Environment

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Climate Change Raises Global Security Issues

March 08, 2008 09:35 AM
by findingDulcinea Staff
The opening of the Northwest Passage could lead to international disputes over shipping routes. Global warming has prompted a variety of security concerns.

30-Second-Summary

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Foreign Affairs warns that the melting of the polar ice caps could have dramatic global security implications, as nations scramble to take advantage of new trade routes and resources available in the area.

The article argues that the United States must lead the world in finding diplomatic solutions to the conflicts that will inevitably develop.

The story comes on the heels of a recent discussion by EU officials about the security risks posed by climate change, especially in the Mideast, and an upcoming United Nations conference on climate change in Bali.

The effect of climate change on global security is a discussion that was underway in 2004, when the U.S. Department of Defense commissioned two futurologists, Peter Schwartz and Doug Randall, to write a report that outlined several doomsday scenarios, such as the dawning of a new ice age.

Media outlets and environmental groups, such as The Nation, pointed out the discrepancy between the Pentagon’s study and the Bush administration’s policies.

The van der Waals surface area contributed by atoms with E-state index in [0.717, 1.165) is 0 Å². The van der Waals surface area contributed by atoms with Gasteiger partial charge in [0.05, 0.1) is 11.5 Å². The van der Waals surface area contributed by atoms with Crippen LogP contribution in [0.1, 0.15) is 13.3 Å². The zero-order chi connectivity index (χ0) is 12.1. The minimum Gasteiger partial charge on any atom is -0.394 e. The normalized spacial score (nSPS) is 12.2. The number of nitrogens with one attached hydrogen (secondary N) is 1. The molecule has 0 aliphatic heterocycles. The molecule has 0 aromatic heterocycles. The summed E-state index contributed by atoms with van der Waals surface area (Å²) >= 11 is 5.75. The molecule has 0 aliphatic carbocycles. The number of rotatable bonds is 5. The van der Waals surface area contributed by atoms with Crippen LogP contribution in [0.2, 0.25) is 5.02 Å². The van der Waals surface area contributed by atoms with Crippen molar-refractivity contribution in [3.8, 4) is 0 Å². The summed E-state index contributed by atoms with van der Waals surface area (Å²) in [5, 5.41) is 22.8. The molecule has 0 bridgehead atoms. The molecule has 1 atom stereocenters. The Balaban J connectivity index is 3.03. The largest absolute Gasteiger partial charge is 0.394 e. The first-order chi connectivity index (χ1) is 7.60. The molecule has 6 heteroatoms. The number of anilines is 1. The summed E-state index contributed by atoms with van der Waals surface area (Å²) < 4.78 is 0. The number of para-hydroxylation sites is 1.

“Pentagon people are not known as wild environmentalists,” a science professor said to Commondreams.org, a progressive news outlet.

European publications, such as The Guardian, were especially incensed, calling the study a “secret report suppressed by U.S. defense chiefs.”

The study’s authors later responded that the initial reaction was misconstrued and that their report described a highly unlikely, although plausible, worst-case scenario.

Headline Link: ‘Arctic Meltdown: The Economic and Security Implications of Global Warming’

‘Climate Change Poses Security Risks, According to EU Diplomats’

Background Links: An Abrupt Climate Change Scenario and Its Implications for United States National Security

Opinion & Analysis: The response to the 2004 Pentagon report

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